After numerous rejections, the US Supreme Court has agreed to hear the appeal of a Colorado “cake artist” who refused to bake a cake for a same-sex wedding and argued that being forced to do so would violate his religious beliefs.
Jack Phillips and his Masterpiece Cakeshop ran afoul of Colorado’s anti-discrimination laws in 2012, when he refused a wedding cake commission for two men on grounds of religious freedom. Charlie Craig and David Mullins sued for discrimination, and the courts agreed with them.
The Supreme Court has declined to hear Phillips’ appeal for years. In the 2015 Obergefell v. Hodges ruling, the justices said that same-sex marriage was a constitutionally guaranteed right in all states. On Monday, however, the court granted Phillips a hearing in its next term, beginning in October.
Craig and Mullins were legally wed in Massachusetts, because Colorado had not legalized same-sax marriage until 2014. However, the state anti-discrimination laws include sexual orientation as a protected category.
Phillips argued that under the First Amendment to the US Constitution, he has free speech and religious rights that would be violated by the state compelling him to make a cake specifically to honor a same-sex marriage.
The court also granted the motion for an amicus curiae brief by the Foundation For Moral Law, an Alabama-based nonprofit that helps legislate religious liberty cases. This allows the Foundation to file a brief before the court even though it is not party to the case.
Two decisions announced on Monday make it difficult to predict what the court’s ultimate decision in Phillips might be. In Pavan v. Smith, the Justices upheld the right of same-sex parents to be listed on their child’s birth certificate, citing the 2015 Obergefell decision to say that states should grant same-sex couples the same “constellation of benefits” opposite-sex couples derive from marriage.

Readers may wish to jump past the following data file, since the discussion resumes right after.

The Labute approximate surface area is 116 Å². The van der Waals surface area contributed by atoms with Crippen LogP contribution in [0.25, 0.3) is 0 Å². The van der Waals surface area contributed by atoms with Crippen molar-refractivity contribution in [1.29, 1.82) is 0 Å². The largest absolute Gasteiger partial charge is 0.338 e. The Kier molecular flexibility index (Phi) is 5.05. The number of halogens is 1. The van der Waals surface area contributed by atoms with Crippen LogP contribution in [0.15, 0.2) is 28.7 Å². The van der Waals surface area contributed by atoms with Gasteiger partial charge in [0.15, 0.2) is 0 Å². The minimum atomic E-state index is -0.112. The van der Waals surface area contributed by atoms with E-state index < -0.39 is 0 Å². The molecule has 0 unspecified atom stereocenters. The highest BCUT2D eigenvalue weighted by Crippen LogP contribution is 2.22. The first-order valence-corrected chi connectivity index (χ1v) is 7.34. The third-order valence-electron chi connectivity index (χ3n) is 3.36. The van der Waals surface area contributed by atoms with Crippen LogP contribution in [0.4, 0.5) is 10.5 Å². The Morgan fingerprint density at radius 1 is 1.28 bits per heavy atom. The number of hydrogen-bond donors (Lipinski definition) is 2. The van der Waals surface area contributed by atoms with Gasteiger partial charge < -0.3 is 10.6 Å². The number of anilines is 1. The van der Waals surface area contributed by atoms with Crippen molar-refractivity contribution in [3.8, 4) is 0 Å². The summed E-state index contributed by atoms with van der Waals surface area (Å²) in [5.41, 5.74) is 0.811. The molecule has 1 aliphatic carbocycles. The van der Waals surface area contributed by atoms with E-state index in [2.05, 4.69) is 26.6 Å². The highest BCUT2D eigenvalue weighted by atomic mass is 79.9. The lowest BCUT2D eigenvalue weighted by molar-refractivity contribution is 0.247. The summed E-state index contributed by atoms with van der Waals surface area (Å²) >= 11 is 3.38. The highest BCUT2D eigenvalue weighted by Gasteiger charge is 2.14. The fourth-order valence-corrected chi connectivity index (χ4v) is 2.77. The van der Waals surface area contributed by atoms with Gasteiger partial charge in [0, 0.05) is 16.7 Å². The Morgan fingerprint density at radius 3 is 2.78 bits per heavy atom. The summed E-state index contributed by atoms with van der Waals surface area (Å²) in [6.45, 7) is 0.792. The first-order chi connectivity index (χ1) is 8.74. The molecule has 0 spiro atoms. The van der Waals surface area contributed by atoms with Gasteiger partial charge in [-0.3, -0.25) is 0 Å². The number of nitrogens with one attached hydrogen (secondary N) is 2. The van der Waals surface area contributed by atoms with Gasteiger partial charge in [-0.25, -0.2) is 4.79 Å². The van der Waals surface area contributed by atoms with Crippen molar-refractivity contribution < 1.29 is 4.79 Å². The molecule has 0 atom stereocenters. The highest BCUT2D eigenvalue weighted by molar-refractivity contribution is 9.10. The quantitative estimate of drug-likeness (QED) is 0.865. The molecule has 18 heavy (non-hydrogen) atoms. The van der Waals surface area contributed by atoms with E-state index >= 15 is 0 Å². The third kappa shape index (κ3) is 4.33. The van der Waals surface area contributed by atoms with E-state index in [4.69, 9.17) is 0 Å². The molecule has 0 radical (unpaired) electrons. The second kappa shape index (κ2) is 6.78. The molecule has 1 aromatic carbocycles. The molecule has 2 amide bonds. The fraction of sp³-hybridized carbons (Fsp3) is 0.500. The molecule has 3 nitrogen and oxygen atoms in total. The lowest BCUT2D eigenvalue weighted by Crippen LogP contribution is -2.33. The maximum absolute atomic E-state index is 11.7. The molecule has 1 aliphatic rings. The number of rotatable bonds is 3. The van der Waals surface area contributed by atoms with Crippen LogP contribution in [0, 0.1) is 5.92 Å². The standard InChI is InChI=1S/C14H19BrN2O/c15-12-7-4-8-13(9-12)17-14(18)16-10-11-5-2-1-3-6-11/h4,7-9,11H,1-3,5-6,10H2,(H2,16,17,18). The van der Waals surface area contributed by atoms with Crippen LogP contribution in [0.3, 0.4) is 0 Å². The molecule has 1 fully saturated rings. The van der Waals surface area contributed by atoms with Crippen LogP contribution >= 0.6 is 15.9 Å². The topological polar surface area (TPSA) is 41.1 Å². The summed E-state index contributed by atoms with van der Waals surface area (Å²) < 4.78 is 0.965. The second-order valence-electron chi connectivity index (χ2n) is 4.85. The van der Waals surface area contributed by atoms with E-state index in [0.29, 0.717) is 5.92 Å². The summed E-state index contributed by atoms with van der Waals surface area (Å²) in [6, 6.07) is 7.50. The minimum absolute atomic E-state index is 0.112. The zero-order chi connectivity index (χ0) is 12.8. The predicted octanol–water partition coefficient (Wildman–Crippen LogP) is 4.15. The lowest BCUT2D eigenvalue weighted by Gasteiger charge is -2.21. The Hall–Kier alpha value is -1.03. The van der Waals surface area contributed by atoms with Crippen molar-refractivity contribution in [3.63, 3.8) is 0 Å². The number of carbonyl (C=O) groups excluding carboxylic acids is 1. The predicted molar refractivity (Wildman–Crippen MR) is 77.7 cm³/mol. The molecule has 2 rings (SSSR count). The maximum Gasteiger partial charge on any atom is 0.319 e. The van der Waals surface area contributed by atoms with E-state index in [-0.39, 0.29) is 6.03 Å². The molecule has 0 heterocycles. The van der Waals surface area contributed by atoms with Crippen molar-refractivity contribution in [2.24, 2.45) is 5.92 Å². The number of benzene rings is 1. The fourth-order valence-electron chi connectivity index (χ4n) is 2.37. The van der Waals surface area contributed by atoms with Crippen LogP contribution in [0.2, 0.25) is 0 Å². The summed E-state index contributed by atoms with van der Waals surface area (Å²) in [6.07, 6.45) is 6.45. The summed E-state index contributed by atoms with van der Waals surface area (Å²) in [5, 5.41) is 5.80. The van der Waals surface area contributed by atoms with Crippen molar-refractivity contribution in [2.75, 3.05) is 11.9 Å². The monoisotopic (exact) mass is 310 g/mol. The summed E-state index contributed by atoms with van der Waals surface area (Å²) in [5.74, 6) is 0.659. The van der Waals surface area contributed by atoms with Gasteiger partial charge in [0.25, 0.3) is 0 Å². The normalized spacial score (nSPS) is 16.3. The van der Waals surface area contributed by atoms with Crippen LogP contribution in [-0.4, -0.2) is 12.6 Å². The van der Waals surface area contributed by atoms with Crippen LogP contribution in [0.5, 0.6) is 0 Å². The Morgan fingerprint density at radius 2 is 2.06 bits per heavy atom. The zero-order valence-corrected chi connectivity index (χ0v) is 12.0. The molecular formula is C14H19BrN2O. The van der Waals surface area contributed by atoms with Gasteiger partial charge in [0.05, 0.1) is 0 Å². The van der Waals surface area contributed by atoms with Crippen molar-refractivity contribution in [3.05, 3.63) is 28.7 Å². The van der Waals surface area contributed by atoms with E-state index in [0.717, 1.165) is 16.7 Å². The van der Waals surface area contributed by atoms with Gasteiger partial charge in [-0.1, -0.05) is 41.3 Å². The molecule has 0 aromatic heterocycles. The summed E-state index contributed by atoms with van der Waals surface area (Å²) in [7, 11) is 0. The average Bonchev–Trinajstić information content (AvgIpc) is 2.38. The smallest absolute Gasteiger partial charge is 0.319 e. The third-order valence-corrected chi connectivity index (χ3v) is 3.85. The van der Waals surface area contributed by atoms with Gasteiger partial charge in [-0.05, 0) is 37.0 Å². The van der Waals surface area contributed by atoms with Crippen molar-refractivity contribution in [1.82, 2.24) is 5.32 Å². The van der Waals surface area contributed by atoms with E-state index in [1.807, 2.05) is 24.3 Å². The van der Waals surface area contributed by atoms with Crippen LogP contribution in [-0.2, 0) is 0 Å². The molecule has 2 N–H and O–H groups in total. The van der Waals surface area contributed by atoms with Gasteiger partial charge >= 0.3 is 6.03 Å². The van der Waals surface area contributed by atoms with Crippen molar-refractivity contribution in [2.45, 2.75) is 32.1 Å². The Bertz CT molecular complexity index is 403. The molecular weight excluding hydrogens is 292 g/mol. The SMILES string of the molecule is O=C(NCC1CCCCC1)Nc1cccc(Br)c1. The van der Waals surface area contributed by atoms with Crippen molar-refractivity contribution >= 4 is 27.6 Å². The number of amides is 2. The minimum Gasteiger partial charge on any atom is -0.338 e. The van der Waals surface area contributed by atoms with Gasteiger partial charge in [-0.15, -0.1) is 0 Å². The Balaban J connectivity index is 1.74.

In Trinity Lutheran v. Comer, however, seven of the nine Justices sided with a Missouri church that had been denied a state grant for resurfacing a playground with recycled tire material solely because it was a religious institution.
While the consequence of the denial was “in all likelihood, a few extra scraped knees,” Chief Justice John Roberts wrote, “the exclusion of Trinity Lutheran from a public benefit for which it is otherwise qualified, solely because it is a church, is odious to our Constitution all the same, and cannot stand.”
Justice Sonia Sotomayor dissented, arguing that the court’s reasoning “weakens this country’s longstanding commitment to a separation of church and state beneficial to both.” Justice Ruth Bader Ginsburg joined in the dissent.